James Lawton: Navratilova continues to set the standard

The Iron Lady of tennis has no time or sympathy for talented players who fail to make the most of their abilities
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The Independent Online

Long after the last ball was hit at Wimbledon, the lady held the stage. Indeed, she was plainly beyond siege. At one point an official of the All-England Club attempted to put an end to her wide-ranging discussion with the world's press but, without the help of a detachment of SAS, the task was plainly futile.

Martina Navratilova, aged 46, greeted the closure attempt with the verbal equivalent of an upturning of a vat of boiling oil. She was simply not for silencing after earlier joining Billie-Jean King on the astonishing mark of 20 Wimbledon titles.

She was prepared to talk about everything a tennis aficionado would ever want to know - and perhaps even a little more. She was, for example, utterly comprehensive when explaining why she and her mixed doubles partner, Leander Paes, took a break from the winning action at precisely the same time. "We had to do pee-pee," she said, adding, with a philosophical shrug, that it was a need that tended to accelerate with the years.

A little more fascinating, perhaps, was her reaction to the 21-year-old Roger Federer's brilliant ascent to the men's singles title. Both Navratilova and Paes agreed that it was a spectacular development for a game badly in need of the irrigation provided by the emergence of classic talent, Paes adding that apart from Federer's magnificent unfurling of the highest ability, there was the uplift provided by an obviously genuine display of passion.

"For a few years some of us wondered whether he cared about the game that much - now we know," Paes said. "He is a huge asset for tennis... a great young player who obviously has so much to give and achieve."

For Navratilova, of course, the ending of her contribution remains something quite uncharted. "I'll be back here next year, of course, but whether or not I play is another matter. It will depend on a lot of things, some of them personal.

"One factor is always going to be whether or not I can be competitive, and obviously I'm going to have to face up to that question. Hopefully by then I will be well into my seventies."

Her greatest reproach, she again made clear, was for those who have never made the most of their talents - a category into which both Federer and his final opponent, Mark Philippoussis, had been firmly placed before this year's event. "It is unforgivable when for one reason or another a talented player does not fully exploit his or her gifts," the game's Iron Lady said.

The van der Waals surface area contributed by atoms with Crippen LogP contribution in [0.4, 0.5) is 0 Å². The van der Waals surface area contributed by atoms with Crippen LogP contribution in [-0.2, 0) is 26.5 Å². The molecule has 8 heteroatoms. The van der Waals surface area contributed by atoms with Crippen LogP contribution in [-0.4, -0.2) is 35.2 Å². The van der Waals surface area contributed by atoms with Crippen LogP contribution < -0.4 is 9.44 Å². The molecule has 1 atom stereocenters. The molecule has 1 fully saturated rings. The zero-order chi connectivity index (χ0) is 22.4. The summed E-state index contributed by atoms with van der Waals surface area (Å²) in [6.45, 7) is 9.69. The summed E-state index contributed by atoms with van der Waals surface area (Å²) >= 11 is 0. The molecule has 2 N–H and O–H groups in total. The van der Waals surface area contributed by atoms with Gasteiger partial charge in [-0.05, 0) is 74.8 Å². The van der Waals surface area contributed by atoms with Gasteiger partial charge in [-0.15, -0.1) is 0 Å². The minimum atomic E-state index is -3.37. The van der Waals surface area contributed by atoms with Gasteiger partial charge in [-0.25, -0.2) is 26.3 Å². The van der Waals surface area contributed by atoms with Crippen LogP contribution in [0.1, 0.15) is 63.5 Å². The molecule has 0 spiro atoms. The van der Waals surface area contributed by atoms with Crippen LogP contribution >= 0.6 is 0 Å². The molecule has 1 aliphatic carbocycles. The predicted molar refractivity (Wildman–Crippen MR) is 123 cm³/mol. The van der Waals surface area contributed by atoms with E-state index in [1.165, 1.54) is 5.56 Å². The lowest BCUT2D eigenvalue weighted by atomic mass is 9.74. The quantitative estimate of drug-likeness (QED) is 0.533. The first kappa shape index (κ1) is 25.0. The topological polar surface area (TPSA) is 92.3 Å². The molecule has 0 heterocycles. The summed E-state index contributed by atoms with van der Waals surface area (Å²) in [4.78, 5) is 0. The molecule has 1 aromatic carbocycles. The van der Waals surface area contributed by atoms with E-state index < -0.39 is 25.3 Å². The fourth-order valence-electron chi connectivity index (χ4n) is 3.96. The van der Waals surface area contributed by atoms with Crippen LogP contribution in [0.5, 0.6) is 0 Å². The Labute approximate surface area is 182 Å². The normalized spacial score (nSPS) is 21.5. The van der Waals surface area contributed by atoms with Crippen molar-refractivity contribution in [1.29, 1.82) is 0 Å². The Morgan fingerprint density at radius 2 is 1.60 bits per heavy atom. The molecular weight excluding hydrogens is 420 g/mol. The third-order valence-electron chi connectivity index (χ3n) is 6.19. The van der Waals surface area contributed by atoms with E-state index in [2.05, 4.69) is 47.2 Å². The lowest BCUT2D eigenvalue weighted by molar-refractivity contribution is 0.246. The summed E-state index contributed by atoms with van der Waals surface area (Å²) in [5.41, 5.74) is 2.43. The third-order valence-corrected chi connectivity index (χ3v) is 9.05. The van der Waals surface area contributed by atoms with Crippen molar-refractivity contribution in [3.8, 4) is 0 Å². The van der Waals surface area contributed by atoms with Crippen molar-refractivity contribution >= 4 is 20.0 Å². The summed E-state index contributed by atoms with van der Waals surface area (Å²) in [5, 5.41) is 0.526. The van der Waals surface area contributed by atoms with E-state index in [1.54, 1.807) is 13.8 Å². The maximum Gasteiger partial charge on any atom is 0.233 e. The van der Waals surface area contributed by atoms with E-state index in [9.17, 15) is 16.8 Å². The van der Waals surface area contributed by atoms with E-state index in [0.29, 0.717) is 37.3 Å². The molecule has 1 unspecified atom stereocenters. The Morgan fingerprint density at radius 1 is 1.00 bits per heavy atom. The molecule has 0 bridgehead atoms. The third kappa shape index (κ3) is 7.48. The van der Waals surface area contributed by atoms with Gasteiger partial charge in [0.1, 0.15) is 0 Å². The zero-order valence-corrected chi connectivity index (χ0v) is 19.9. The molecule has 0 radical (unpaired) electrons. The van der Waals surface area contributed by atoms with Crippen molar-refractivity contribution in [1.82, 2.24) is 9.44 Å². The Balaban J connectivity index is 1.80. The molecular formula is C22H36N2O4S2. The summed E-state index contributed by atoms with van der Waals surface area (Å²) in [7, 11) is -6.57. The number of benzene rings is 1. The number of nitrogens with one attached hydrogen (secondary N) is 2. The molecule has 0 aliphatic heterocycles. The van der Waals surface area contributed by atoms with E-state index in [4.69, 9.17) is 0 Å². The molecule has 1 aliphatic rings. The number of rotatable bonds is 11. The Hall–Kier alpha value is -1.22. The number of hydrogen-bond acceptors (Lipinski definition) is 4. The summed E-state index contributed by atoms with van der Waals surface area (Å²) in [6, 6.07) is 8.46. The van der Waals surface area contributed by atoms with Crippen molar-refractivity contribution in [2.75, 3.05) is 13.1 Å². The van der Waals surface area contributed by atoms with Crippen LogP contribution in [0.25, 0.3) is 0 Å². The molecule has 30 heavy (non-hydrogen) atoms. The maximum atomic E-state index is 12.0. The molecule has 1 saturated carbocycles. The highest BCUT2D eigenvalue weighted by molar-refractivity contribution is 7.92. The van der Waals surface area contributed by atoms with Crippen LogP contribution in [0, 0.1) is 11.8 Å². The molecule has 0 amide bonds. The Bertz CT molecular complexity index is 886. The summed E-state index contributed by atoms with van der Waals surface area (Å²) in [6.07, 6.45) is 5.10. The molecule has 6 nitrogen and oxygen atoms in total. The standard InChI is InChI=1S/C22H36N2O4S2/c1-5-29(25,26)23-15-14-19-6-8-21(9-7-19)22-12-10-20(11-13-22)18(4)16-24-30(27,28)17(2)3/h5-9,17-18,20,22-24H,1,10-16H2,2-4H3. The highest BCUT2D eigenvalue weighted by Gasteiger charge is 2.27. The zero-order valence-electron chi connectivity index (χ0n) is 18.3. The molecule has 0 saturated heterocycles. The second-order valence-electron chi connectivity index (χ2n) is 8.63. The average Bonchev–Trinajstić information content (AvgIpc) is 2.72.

"It is the duty of those who have been given exceptional ability and it is very good to see someone like Federer come to the line and produce the goods. The whole game benefits."

Eventually, another lady, the one wearing the All-England Club blazer, had her way and Navratilova and her playing partner went off into the shadows. Not, however, before Paes reported his ambition to have Navratilova make a triumphant tour of his native India, where, he assured us, she was a figure of awe in the smallest of villages.

It was an affecting picture - Navratilova, garlanded in flowers, sailing down the Ganges - and whatever the soundness of Paes's estimation of her popularity in the Subcontinent, who could doubt that it would represent the enduring triumph of arguably the greatest sportswoman of the 20th century?

Certainly when you consider her 20th Wimbledon title, you are obliged to go back over all the difficult terrain she covered. Her battles for success and for her own identity were fierce, and when she talked on Sunday night about her plans to return to full-blown vegetarianism - recently she had gone back to eating a little fish because of the need to increase protein - she couldn't help remembering those taut, tearful days when her success on the court came in a rush which also brought intense pressures off it, when she turned for consolation to the junk food industry of her new land of America.

Of course, she came through all of that and a quarter of a century later she carries a banner that the often troubled Williams girls might profitably gain from as they come to terms with the roaring pace of their own power in the game.

Navratilova said that Serena Williams could become the greatest women's player the game has ever known, but first there must be sound decisions about priorities. What did she want most? A peerless record as a magnificently gifted tennis player - or walk-on parts as a celebrity actress.

There is only so much you can do in life if you want to do it supremely well. That, as dusk fell on the Centre Court, remained the most powerful message of Martina Navratilova. It is one that should be dispatched into every corner of modern sport.